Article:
Workshop day five began with the writers gathering to critique the three 24-hour stories that they read the night before. Tim and Dave kicked everyone out who wasn’t a writer-winner to make sure the environment was as non-intimidating as possible. Once the critiques were through, the writers received a quick run-down on agents, and then broke for lunch.
When they reconvened, they were treated to guest lecturers throughout the evening. First up was Liza Trombi from Locus Magazine, the foremost professional publication in science fiction and fantasy literature. She discussed Locus, and then moved on to the vagaries of self-publishing, traditional publishing, and going hybrid. Liza recommended trying traditional publishing before attempting self-publishing. She also mentioned that publishing your first novel is rare, and that the best thing you can do for your future writing career is to always be writing a new book.
Robert J. Sawyer was up after Liza. With fresh copies of Locus in the winner’s hands, Robert took the opportunity to point out that his latest book, while having been well reviewed by Publisher’s Weekly and the Washington Post, was disliked by Locus. And while the book is doing extremely well, the reality is that someone will always dislike your work. He stressed that you should never write to please everyone because you never will. Your job, he says, is to identify what it is you do. You should know what your brand is as a writer, and write to please those people.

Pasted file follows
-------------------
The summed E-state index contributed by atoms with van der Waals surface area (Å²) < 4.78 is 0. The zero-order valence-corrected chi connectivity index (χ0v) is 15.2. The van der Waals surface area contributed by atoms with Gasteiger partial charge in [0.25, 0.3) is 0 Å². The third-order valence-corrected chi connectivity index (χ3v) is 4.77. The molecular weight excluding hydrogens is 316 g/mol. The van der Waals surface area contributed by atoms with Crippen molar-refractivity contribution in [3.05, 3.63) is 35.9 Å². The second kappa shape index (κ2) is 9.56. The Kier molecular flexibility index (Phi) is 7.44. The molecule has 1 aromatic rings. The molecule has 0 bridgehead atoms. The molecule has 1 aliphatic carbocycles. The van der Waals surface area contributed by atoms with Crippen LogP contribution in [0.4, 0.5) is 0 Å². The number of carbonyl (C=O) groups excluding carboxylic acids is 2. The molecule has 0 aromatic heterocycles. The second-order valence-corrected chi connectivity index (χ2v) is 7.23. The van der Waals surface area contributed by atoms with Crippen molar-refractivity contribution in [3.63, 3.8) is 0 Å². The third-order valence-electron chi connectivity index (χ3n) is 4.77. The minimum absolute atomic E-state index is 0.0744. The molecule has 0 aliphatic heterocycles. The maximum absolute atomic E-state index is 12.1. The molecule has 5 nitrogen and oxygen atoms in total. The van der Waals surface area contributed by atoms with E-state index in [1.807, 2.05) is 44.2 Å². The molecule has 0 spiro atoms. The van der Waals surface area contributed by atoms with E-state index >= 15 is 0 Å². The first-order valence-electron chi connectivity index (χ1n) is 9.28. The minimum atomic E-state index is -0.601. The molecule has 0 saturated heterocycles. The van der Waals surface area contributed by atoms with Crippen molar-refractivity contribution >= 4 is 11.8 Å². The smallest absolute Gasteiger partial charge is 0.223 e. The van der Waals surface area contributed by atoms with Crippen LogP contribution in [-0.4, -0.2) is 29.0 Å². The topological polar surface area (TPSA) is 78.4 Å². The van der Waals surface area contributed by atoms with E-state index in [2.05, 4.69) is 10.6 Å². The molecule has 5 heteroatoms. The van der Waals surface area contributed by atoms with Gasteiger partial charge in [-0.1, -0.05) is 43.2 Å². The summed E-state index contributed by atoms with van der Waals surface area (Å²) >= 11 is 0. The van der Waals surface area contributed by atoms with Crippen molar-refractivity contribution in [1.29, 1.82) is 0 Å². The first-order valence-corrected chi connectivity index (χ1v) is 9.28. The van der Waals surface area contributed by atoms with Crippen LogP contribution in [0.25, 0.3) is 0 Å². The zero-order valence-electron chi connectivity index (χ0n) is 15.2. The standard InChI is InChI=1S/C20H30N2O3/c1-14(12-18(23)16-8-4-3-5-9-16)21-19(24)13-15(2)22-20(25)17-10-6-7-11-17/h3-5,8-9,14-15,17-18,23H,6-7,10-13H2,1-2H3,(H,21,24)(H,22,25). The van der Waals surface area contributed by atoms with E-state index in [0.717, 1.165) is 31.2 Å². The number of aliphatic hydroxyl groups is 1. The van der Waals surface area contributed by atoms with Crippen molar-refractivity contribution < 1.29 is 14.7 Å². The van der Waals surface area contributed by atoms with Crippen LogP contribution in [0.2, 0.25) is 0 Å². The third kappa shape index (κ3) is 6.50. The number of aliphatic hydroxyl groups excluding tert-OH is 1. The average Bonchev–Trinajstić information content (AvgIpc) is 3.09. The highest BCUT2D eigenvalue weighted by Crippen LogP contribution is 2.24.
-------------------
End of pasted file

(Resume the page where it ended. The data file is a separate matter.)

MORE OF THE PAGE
Robert recommended writing a review of your own work, just for you, that you can use as a guide while drafting. In doing this, you decide ahead of time how you want the book to be received, and can adjust as you draft and revise based on your focused goals.
Orson Scott Card then took the stage. He began his presentation by addressing the importance of taking care of one’s health as a writer. “Your health makes writing possible,” he said. Scott then segued into issues of point of view, penetration, and tense. He ran over all the positive and negative aspects to consider of each, and stressed the importance of selecting each with care to fit the story you want to tell.
Scott then made the writers do an exercise, wherein they wrote a past tense, limited third person narrative about an hour of their lives. Rachel K. Jones, Krystal Claxton, K.D. Julicher braved Scott’s live critique and read their work aloud. Based on their stories, Scott offered advice about reading aloud and handling viewpoint.
Once Scott was finished, Kevin J. Anderson and Rebecca Moesta offered advice on how to be professional. They began their presentation with the excellent advice that a writer’s best business card is their book, and then proceeded to hand out a copy of Kevin’s latest novel. They ran through Heinlein’s rules of writing, including: you must write, and you must finish what you write.
Rebecca and Kevin’s rule number one of being a professional was to, “Never, ever, never, never, ever, be a jerk to anyone at any time.” They spoke about presenting yourself professionally in public, and making certain to always meet your deadlines.